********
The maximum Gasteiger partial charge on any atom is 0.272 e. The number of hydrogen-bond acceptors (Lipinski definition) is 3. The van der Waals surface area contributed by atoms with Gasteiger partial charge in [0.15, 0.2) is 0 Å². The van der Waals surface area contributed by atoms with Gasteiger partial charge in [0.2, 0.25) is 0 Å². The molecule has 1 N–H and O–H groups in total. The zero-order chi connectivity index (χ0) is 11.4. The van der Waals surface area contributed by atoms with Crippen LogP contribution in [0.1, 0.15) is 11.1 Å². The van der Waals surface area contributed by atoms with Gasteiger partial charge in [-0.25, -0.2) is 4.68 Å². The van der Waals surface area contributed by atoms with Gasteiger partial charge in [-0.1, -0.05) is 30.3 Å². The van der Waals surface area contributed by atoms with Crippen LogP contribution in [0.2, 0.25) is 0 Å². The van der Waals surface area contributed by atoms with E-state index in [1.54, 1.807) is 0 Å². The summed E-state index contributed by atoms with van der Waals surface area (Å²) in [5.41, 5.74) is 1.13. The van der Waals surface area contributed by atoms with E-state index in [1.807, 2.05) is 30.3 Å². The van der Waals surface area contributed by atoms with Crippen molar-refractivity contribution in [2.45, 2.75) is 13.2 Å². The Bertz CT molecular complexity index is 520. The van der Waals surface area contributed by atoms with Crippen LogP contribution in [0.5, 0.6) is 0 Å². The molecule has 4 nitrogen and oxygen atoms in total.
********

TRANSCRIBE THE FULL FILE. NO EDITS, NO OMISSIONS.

The maximum Gasteiger partial charge on any atom is 0.272 e. The number of hydrogen-bond acceptors (Lipinski definition) is 3. The van der Waals surface area contributed by atoms with Gasteiger partial charge in [0.15, 0.2) is 0 Å². The van der Waals surface area contributed by atoms with Gasteiger partial charge in [0.2, 0.25) is 0 Å². The molecule has 1 N–H and O–H groups in total. The zero-order chi connectivity index (χ0) is 11.4. The van der Waals surface area contributed by atoms with Crippen LogP contribution in [0.1, 0.15) is 11.1 Å². The van der Waals surface area contributed by atoms with Gasteiger partial charge in [-0.25, -0.2) is 4.68 Å². The van der Waals surface area contributed by atoms with Gasteiger partial charge in [-0.1, -0.05) is 30.3 Å². The van der Waals surface area contributed by atoms with Crippen LogP contribution in [0.2, 0.25) is 0 Å². The van der Waals surface area contributed by atoms with E-state index in [1.54, 1.807) is 0 Å². The summed E-state index contributed by atoms with van der Waals surface area (Å²) in [5.41, 5.74) is 1.13. The van der Waals surface area contributed by atoms with E-state index in [1.807, 2.05) is 30.3 Å². The van der Waals surface area contributed by atoms with Crippen molar-refractivity contribution in [2.45, 2.75) is 13.2 Å². The Bertz CT molecular complexity index is 520. The van der Waals surface area contributed by atoms with Crippen LogP contribution in [0.5, 0.6) is 0 Å². The molecule has 4 nitrogen and oxygen atoms in total.